With the Conservative Party winning an overall majority in the UK Parliament for the first time since 2017, Prime Minister Boris Johnson means to make good on his promise to, "Get Brexit done."
The Conservatives won at least a 78 seat majority on 12 December, with 364 seats,a much more comfortable position than the minority government Mr Johnson had led since July.
Johnson had called the election amid the gridlock in Parliament, which would neither accept the Brexit deal negotiated with the EU, nor allow the Government to leave the Union with no deal, a so-called "hard Brexit". The main point (some would say the only one) in the Conservative manifesto was to achieve Brexit by the next deadline on 31 January.
During the five-week campaign, the Labour Party tried, in vain, to impose discussion about other issues such as the NHS and employment. But the party's failure to have a clear policy on Brexit in the face of the Conservative stance probably cost it the election, and 59 seats.
The Liberal Democrats, meanwhile, had promised to cancel Brexit in the, admittedly unlikely, case that they won the election. Not only did they not win, they lost one of their 12 seats: that of their leader, Jo Swinson.
Swinson, whose seat was in Scotland, fell victim to the massive swing to the Scottish National Party, which won thirteen extra seats, taking its total to 48 of the 59 seats available.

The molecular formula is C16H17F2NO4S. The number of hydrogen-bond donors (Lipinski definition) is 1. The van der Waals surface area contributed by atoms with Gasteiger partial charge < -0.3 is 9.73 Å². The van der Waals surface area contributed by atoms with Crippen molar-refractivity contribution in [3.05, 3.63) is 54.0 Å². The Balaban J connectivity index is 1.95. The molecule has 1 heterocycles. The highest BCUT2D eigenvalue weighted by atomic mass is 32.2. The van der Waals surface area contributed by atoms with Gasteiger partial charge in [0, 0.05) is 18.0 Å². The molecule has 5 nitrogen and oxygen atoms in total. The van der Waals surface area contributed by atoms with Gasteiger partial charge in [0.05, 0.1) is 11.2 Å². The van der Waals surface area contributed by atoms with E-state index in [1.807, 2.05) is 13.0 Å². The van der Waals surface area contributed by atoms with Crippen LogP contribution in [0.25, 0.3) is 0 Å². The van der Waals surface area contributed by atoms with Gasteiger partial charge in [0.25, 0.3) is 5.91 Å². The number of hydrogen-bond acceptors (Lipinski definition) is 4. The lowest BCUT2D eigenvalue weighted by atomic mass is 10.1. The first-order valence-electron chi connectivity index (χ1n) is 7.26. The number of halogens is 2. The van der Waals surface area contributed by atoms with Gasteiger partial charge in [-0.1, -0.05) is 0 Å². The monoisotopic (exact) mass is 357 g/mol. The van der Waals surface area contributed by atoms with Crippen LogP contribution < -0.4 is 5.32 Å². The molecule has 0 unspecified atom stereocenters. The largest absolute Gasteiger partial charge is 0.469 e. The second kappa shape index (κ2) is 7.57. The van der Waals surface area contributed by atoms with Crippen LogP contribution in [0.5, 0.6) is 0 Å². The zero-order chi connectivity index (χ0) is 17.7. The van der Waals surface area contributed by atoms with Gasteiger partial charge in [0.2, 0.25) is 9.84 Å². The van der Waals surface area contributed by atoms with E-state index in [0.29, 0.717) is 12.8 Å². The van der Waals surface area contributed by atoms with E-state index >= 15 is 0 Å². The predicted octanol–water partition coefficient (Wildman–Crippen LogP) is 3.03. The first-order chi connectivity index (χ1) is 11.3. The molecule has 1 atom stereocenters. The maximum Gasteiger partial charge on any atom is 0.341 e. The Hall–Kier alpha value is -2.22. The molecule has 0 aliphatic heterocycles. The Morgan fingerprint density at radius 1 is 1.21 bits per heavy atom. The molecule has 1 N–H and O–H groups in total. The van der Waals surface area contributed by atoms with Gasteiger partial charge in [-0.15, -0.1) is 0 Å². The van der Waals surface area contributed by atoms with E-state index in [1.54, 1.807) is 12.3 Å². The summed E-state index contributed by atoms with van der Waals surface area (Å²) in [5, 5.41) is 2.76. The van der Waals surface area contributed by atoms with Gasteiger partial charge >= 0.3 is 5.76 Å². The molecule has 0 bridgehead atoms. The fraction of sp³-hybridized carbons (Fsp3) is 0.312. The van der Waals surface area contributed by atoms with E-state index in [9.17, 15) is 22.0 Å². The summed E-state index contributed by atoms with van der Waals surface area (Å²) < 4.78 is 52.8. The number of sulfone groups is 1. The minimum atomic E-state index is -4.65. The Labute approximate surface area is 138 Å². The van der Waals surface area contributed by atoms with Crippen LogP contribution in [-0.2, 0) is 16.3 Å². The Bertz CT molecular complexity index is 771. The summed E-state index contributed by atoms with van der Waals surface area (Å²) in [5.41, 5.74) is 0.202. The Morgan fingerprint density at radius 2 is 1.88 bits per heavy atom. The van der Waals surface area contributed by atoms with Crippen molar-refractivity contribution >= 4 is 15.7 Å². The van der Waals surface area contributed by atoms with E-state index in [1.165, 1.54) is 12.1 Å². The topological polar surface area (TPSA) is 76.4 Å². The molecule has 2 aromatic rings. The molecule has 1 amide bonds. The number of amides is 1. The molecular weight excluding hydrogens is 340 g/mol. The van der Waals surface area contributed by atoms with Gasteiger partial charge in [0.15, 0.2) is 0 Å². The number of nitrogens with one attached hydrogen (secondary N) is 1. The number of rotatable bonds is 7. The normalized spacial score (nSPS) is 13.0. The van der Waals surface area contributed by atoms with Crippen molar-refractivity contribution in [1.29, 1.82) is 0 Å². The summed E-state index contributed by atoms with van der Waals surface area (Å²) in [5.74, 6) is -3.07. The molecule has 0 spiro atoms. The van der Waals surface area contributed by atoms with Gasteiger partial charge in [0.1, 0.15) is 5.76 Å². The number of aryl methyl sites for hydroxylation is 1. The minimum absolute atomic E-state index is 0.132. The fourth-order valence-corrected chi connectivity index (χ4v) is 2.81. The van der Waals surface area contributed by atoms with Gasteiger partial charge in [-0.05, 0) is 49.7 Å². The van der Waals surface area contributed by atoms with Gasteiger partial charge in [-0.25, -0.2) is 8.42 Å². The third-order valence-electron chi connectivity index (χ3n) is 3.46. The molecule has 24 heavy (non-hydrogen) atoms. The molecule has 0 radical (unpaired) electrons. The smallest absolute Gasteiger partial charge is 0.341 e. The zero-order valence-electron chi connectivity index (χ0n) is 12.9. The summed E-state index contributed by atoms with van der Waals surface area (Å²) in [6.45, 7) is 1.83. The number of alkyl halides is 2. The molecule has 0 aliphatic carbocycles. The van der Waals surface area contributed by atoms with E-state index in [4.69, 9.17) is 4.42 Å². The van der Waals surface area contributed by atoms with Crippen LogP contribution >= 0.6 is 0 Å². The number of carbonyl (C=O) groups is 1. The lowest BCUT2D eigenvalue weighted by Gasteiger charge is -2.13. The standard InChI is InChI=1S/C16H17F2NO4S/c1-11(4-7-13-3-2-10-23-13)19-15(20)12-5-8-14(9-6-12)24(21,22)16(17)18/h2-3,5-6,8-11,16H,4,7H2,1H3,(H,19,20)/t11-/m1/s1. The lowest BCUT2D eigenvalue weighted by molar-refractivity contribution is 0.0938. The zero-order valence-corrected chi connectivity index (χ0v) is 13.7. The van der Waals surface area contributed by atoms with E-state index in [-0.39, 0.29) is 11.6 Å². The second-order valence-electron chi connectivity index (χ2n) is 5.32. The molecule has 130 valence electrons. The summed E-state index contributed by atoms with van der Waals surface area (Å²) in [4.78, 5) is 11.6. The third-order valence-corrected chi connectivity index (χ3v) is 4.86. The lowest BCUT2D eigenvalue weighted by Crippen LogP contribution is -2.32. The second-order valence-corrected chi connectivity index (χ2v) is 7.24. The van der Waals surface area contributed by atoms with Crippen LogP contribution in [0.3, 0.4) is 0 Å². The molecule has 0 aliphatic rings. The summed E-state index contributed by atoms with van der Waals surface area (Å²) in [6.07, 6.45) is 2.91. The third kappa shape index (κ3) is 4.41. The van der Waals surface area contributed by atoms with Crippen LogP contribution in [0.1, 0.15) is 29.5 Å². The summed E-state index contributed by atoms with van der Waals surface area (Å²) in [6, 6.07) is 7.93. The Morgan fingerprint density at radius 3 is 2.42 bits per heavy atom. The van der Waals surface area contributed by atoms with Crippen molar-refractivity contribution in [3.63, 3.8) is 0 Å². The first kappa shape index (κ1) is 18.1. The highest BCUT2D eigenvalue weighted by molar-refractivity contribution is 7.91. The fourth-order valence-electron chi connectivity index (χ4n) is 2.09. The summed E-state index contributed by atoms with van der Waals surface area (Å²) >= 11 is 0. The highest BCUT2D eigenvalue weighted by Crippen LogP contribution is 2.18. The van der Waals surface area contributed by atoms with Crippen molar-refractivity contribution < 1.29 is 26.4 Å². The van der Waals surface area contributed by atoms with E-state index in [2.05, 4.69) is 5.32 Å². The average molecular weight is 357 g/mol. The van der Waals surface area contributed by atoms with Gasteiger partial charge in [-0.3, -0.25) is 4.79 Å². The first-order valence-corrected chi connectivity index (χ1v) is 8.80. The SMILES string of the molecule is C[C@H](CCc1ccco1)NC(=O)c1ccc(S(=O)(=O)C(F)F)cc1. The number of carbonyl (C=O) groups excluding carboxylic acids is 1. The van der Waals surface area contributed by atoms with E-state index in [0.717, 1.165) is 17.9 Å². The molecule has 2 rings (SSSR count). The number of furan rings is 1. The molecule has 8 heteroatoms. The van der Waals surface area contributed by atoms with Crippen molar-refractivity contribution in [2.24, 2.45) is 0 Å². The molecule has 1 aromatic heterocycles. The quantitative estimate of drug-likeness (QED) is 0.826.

The SNP leader immediately called for a new Scottish independence referendum, IndyRef2, the party's main policy point.
After a cabinet reshuffle, on 20 December, Mr Johnson asked Parliament to vote again on the Withdrawal Bill The same Bill some Conservative MPs voted against repeatedly before the election.
This time it passed, including new clauses that limit the time Parliament has to further debate the Bill after the Christmas recess, and ban any extension of the transition period with Europe beyond 2020.
The Government looks set this time to get the legislation signed before the 31 January Brexit deadline. But if there's one lesson to be learned from the whole Brexit process, it's that nothing is a sure thing.